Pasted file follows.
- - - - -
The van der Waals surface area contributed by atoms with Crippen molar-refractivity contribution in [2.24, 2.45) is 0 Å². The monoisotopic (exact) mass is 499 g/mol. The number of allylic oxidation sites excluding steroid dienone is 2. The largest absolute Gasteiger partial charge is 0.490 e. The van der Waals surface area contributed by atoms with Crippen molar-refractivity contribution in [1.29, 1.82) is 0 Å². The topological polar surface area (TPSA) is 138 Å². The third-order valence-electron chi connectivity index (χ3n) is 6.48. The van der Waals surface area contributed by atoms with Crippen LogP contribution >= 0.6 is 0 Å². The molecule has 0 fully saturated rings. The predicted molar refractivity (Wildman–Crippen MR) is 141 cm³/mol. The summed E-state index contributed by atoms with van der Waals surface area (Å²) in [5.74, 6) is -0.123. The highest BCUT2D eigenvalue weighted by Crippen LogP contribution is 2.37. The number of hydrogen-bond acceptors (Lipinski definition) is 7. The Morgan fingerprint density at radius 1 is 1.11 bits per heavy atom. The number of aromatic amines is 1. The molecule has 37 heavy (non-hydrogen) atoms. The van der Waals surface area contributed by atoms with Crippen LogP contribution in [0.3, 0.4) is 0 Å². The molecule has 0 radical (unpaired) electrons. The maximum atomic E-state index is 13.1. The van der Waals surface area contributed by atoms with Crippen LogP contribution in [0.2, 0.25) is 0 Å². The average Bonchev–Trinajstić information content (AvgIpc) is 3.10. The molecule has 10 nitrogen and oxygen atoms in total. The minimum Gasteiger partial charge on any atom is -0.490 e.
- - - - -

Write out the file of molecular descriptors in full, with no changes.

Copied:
The van der Waals surface area contributed by atoms with Crippen molar-refractivity contribution in [2.24, 2.45) is 0 Å². The monoisotopic (exact) mass is 499 g/mol. The number of allylic oxidation sites excluding steroid dienone is 2. The largest absolute Gasteiger partial charge is 0.490 e. The van der Waals surface area contributed by atoms with Crippen molar-refractivity contribution in [1.29, 1.82) is 0 Å². The topological polar surface area (TPSA) is 138 Å². The third-order valence-electron chi connectivity index (χ3n) is 6.48. The van der Waals surface area contributed by atoms with Crippen LogP contribution >= 0.6 is 0 Å². The molecule has 0 fully saturated rings. The predicted molar refractivity (Wildman–Crippen MR) is 141 cm³/mol. The summed E-state index contributed by atoms with van der Waals surface area (Å²) in [5.74, 6) is -0.123. The highest BCUT2D eigenvalue weighted by Crippen LogP contribution is 2.37. The number of hydrogen-bond acceptors (Lipinski definition) is 7. The Morgan fingerprint density at radius 1 is 1.11 bits per heavy atom. The number of aromatic amines is 1. The molecule has 37 heavy (non-hydrogen) atoms. The van der Waals surface area contributed by atoms with Crippen LogP contribution in [0.3, 0.4) is 0 Å². The molecule has 0 radical (unpaired) electrons. The maximum atomic E-state index is 13.1. The van der Waals surface area contributed by atoms with Crippen LogP contribution in [0.2, 0.25) is 0 Å². The average Bonchev–Trinajstić information content (AvgIpc) is 3.10. The molecule has 10 nitrogen and oxygen atoms in total. The minimum Gasteiger partial charge on any atom is -0.490 e.